Overdosing The Earth
No long ago I lived through a few minutes of very deep fear, thinking it possible that I had accidentally given my six-year-old an overdose of an over-the-counter medication.
I filled the little plastic measuring cup with a teaspoon of the viscous liquid and handed it over to my daughter, who drank it down, if not willingly, then without complaint.
It was only after she had swallowed it all, as I washed the little cup at the sink, that I noticed the confusing labeling - teaspoons and tablespoons jumbled together on the same faint row of measuring guides. Which had I given: one teaspoon as directed, or one tablespoon, a dose for someone three times her weight?
It didn't take long to figure out that all was well; I'd given the proper dose, but the period of not knowing was more than long enough for a mother's mind to run through worst case scenarios: stomach pumping, convulsions, unconsciousness, liver damage, brain damage.
We were spared all of that, and my daughter barely registered the depth of my panic during those few moments; certainly she didn't understand the bottomlessness of my guilt.
Every day since that one, every time I look at her - her dark eyebrows, the small, light hairs on the back of her neck, her sturdy little body - every time I hear her making a joke or whispering to her sister - I am amazed by the power of my love for her. Ten times a day I am left breathless by the hugeness of what could have so easily been lost through my carelessness.
If it weren't for the self-protective layers that we wrap around ourselves when it comes to climate change, I imagine we'd all be feeling something similar about the melting Arctic, the rising seas, the wreckage of New Orleans, and all the losses to come, the species, the island cultures, the options and possibilities.
What we might feel, if we were able to break out of that cocoon of self-protection, would be an amplified version of what I felt that morning at my kitchen sink, a gut-churning combination of fear, remorse, and panic. Amplified because, in the case of climate change, the overdose isn't just a possibility or a passing fear. It is an actual overdose; every day we pour twice as much carbon dioxide into the air as the Earth can absorb. And where my story of almost-overdose would have affected just one child, this one affects them all, all that live today and all that are not yet born, human and non-human alike.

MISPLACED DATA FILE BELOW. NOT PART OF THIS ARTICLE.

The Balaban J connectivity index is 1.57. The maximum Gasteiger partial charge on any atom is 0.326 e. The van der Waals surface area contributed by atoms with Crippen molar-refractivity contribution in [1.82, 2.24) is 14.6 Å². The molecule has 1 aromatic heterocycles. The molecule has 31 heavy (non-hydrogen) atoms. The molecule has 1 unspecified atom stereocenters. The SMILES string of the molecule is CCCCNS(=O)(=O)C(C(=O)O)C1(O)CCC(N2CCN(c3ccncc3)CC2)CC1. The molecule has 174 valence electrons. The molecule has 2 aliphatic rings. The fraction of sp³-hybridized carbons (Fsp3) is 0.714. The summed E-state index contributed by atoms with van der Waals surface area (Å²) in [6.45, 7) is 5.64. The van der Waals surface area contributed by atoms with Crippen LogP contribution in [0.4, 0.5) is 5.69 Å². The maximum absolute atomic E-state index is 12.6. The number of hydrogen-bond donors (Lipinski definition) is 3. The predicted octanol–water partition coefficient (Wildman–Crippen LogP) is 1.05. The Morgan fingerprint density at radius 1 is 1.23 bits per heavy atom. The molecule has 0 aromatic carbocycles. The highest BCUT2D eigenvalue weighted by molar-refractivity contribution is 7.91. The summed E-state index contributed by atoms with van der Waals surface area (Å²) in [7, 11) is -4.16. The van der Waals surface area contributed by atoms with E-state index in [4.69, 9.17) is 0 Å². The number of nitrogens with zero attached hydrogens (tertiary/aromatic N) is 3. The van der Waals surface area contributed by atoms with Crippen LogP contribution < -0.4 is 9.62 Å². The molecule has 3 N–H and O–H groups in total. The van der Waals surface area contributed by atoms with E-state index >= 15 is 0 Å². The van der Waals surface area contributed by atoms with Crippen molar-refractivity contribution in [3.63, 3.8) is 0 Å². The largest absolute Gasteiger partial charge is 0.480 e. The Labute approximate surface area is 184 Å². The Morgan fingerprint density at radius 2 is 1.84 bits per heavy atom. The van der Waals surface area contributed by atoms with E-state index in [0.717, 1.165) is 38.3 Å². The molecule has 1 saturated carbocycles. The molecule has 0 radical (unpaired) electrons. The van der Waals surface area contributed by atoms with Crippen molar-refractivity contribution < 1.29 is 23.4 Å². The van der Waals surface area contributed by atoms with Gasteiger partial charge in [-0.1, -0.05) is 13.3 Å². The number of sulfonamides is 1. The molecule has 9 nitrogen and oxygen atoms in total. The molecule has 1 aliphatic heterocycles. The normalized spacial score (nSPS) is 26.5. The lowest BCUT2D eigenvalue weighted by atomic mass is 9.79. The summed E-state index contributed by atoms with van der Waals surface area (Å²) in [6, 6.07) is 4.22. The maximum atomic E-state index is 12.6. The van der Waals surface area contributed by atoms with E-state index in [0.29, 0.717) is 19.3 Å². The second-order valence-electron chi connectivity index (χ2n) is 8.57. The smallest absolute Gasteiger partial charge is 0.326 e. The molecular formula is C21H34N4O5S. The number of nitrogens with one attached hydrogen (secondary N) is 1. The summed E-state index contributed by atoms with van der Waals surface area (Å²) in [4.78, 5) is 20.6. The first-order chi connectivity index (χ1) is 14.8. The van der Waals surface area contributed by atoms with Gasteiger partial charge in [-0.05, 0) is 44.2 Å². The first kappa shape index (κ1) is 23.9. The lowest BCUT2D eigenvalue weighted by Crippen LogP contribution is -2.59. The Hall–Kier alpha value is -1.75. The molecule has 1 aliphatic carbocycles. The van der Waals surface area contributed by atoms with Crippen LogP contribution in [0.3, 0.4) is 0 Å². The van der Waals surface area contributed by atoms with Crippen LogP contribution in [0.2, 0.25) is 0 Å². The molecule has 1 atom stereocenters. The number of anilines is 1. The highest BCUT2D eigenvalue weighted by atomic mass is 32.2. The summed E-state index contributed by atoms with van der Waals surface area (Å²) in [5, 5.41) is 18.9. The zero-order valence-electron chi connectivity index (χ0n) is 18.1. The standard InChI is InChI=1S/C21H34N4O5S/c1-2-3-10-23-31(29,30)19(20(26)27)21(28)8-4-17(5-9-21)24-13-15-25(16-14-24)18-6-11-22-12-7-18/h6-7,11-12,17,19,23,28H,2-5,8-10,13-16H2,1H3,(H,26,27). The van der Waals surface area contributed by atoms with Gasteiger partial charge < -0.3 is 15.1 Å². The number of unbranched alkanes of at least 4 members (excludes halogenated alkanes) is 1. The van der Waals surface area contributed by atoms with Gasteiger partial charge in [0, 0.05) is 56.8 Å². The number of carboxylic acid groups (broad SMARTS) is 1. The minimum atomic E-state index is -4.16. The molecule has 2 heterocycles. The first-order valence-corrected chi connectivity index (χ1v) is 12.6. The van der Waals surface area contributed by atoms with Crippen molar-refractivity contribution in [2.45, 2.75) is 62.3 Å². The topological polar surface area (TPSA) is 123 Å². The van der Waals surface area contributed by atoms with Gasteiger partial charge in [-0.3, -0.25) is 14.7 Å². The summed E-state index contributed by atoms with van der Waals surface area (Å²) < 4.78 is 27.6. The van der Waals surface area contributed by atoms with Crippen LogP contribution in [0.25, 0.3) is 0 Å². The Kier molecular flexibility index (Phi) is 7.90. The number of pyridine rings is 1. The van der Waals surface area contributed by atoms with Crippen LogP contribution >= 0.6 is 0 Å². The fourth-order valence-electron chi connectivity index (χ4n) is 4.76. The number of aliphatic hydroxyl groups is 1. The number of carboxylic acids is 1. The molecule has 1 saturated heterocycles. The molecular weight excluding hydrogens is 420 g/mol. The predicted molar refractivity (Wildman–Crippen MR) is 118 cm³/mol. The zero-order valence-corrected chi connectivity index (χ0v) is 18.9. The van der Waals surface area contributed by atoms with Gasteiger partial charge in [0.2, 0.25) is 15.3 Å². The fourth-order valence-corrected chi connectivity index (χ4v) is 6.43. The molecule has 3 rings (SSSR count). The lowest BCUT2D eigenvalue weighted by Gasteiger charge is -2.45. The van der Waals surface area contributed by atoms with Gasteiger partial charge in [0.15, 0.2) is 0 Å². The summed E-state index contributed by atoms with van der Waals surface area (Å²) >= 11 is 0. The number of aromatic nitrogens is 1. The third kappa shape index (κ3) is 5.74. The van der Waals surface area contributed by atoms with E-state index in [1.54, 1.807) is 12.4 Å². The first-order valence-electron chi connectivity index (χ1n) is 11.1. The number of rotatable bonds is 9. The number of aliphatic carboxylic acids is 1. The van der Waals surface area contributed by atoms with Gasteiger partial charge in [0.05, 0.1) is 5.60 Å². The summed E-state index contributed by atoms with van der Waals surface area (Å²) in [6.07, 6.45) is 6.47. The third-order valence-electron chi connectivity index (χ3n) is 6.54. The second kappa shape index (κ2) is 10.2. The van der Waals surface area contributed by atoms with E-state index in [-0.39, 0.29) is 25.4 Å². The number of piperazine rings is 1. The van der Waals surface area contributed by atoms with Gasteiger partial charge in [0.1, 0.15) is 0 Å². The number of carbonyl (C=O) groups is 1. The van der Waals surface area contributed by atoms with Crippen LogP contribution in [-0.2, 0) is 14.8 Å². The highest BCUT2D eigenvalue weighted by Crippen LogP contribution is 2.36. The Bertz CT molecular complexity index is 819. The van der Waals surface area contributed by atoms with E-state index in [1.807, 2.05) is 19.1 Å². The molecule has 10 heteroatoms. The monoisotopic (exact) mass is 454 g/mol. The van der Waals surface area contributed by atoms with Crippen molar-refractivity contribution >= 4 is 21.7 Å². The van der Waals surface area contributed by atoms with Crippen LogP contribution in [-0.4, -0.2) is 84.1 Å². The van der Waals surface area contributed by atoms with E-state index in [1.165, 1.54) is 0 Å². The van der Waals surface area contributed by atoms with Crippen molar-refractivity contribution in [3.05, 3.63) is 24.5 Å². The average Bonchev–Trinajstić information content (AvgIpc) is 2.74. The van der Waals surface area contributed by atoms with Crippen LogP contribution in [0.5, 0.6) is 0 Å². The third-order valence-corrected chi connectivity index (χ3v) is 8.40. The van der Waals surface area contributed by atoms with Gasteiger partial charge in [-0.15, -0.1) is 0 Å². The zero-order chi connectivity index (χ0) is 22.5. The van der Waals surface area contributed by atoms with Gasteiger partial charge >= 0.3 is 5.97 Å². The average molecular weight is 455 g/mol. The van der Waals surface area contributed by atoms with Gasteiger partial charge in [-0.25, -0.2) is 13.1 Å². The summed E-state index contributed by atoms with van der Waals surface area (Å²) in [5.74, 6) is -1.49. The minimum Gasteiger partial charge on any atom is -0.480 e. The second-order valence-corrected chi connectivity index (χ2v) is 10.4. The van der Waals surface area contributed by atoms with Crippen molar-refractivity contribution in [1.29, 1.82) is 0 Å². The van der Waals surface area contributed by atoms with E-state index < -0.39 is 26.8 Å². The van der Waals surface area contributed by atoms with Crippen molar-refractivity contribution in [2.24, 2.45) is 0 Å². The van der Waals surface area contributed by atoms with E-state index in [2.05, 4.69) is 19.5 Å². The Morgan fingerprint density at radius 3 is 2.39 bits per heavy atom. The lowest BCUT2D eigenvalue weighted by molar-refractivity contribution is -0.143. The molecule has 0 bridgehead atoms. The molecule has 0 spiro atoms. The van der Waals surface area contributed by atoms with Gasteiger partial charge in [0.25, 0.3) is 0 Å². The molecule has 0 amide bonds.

This enormity of feeling is not something most of us have been taught we are strong enough to bear, which explains, of course, the protective layers of denial and distraction we wrap around ourselves.
But we must try our best to bear this sorrow and fear. I learned again at my kitchen sink, clutching a little plastic medicine dispenser in my hands, that fear and grief and remorse are the mirror images of love and dedication.
We shy away from our fear and grief about climate change because they are so huge, but that hugeness is also to our advantage, because the hugeness of these 'dark' emotions reveals the hugeness of our love for our world and our sense of responsibility for it. This hugeness is the untapped power we have to draw on to complete the work of the Sustainability Revolution.
Obviously there are better ways to come to understand the gift of a child in your life than to almost risk that child's health in a careless mistake. And there are better, less costly ways to come to know the gift of being a part of the flowering of life on this planet than to push and pound away at that flowering until its beauty and viability are threatened.
But the overdosing of our Earth is not yet irreversible. Scientists tell us that we have a decade or perhaps two to in which to make drastic cuts in greenhouse gas emissions. That we can hardly imagine the magnitude of this change, or the work and creativity and common purpose that will be required to accomplish it, does not change the reality that we still have time to act.
When it comes to climate change we are not going to be as lucky as I was with my daughter's almost-overdose. We aren't going to earn the gift of knowing our blessings while having caused no lasting harm, because harm has already been done - harm to communities and ecosystems, harm to the future. But when the scientists tell us that we have time to act before the worse scenarios of climate change become unavoidable, what they are really saying is that we have the opportunity to awaken to our blessings in time to save many of them.
The flip side is also true: the longer we wait to feel the sorrow, and thus know the power of our love, the less of what we love will we be able to save.
Elizabeth R. Sawin is the Director of Sustainability Institute's Our Climate Ourselves program and is a writer, teacher, and systems analyst who lives with her family as part of an intentional community and organic farm in Hartland, Vermont. For more of her writing visit www.ourclimateourselves.org